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Newly tenured faculty: Natalie Eppelsheimer, Chong-suk Han, and Enrique Garcia

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Middlebury Awards Tenure to Three Faculty Members

January 28, 2016

MIDDLEBURY, Vt. – Three members of the Middlebury College faculty have been promoted to the rank of associate professor without limit of tenure.

On January 23, 2016, the Middlebury Board of Trustees accepted the recommendations of President Laurie L. Patton and the College Board of Overseers in promoting: Natalie Eppelsheimer (German), Enrique Garcia (Spanish), and Chong-suk Han (sociology/anthropology).

The promotions from assistant professor to associate professor will take effect July 1, 2016.

Natalie Eppelsheimer of the Department of German is a recognized leader in the field of language pedagogy. Eppelsheimer has built a bridge between language acquisition and the development of intercultural understanding, which she described as an “indelible ecotone of language and culture” in a 2014 article that she co-authored. Her contributions to the theoretical understanding of the relationship between language acquisition and intercultural competency speak to one of the foundations of a Middlebury education. In addition, her literary analyses have been praised as nuanced and insightful, and her forthcoming book on German-Jewish exiles in Kenya is much anticipated.

Eppelsheimer is an exceptional teacher, one who has an excellent rapport with students while at the same time maintaining a commanding presence in the classroom, said Andrea Lloyd, vice president of academic administration and dean of the faculty. Her innovative approaches to pedagogy have benefitted her students, her colleagues, and the interdisciplinary programs with which she is affiliated. Eppelsheimer graduated Staatsexamen in English and biology from Rheinische Friedrich-Wilhelms Universität in Bonn, Germany; earned an MA in German studies at University of Arizona; and completed her PhD at University of California, Irvine. She joined the Middlebury faculty in 2008 and also taught in Middlebury’s summer German School.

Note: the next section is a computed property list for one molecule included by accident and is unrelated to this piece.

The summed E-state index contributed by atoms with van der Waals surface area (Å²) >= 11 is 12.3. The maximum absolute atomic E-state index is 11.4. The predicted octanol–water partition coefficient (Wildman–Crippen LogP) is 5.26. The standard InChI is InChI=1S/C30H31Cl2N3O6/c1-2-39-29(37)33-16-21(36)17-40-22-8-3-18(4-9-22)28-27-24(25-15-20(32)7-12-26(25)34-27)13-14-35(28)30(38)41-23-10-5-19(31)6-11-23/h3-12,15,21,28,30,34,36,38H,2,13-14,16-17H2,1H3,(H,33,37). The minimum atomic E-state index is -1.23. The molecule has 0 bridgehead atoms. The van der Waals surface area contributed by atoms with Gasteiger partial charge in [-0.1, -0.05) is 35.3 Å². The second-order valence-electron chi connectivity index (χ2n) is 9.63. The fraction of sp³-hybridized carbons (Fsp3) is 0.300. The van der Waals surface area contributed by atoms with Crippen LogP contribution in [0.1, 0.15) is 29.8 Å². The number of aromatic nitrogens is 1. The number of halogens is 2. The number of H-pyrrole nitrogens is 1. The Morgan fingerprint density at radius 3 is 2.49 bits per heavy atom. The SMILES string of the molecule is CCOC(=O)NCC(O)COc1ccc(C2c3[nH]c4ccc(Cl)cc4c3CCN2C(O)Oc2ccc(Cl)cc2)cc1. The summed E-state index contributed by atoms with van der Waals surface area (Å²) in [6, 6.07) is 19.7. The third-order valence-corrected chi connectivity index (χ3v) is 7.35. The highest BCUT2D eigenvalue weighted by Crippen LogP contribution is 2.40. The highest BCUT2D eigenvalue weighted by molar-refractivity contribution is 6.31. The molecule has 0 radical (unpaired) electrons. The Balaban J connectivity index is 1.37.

Enrique Garcia is one of the foremost scholars of Latin/o American visual culture and media studies in the United States. His work – including his first book, Cuban Cinema After the Cold War, his forthcoming book, Los Bros Hernandez, and his many articles and conference presentations – has received praise for straddling Latin American and U.S. Latino cultures, and for communicating scholarly insights in ways that are accessible, clear, and engaging.

A member of the Department of Spanish and Portuguese since 2008, Garcia is widely recognized at Middlebury as an enthralling teacher. Vice President Lloyd said he is passionate about teaching and about the material he covers, and his enthusiasm and accessibility creates a classroom environment in which students are fully engaged and motivated to learn. His courses on visual culture including Hispanic Musical Film, Catholic Culture in Hispanic Cinema, Hispanic Horror Cinema, and Latin American Comic Books have enriched the curriculum of his department. A graduate of the University of Puerto Rico at Mayagüez, Garcia earned a PhD in comparative literature at University of Massachusetts, Amherst. He has also taught graduate-level courses at Middlebury’s summer Spanish School.

Chong-suk Han is a prolific and highly respected scholar whose work has been lauded for advancing our understanding of the intersections of race, sexuality, and gender by examining, for example, how race and racism are related to HIV-risk behaviors, explained Lloyd. He has filled important gaps in his field’s understanding of the intersection between race and sexuality for Asian Americans. His new book, Geisha of a Different Kind: Negotiating Gay Asian Male Identities, was published in 2015 by NYU Press, and his recently published journal articles include “Stress and Coping with Racism and their Role on Sexual Risk for HIV” in Archives of Sexual Behavior, and “We Pretend Like Sexuality Doesn’t Exist: Managing Homophobia in Gaysian America” in Journal of Men’s Studies.

After earning a bachelor’s degree in psychology at University of California, Berkeley, Han pursued a master’s degree in sociology and anthropology at University of California, Irvine, and a PhD in social welfare at University of Washington. A member of the Middlebury faculty since 2009, Han’s courses include Society and the Individual, Politics of Identity, Significance of Race in the U.S., and a first-year seminar in Cinematic Sociology.

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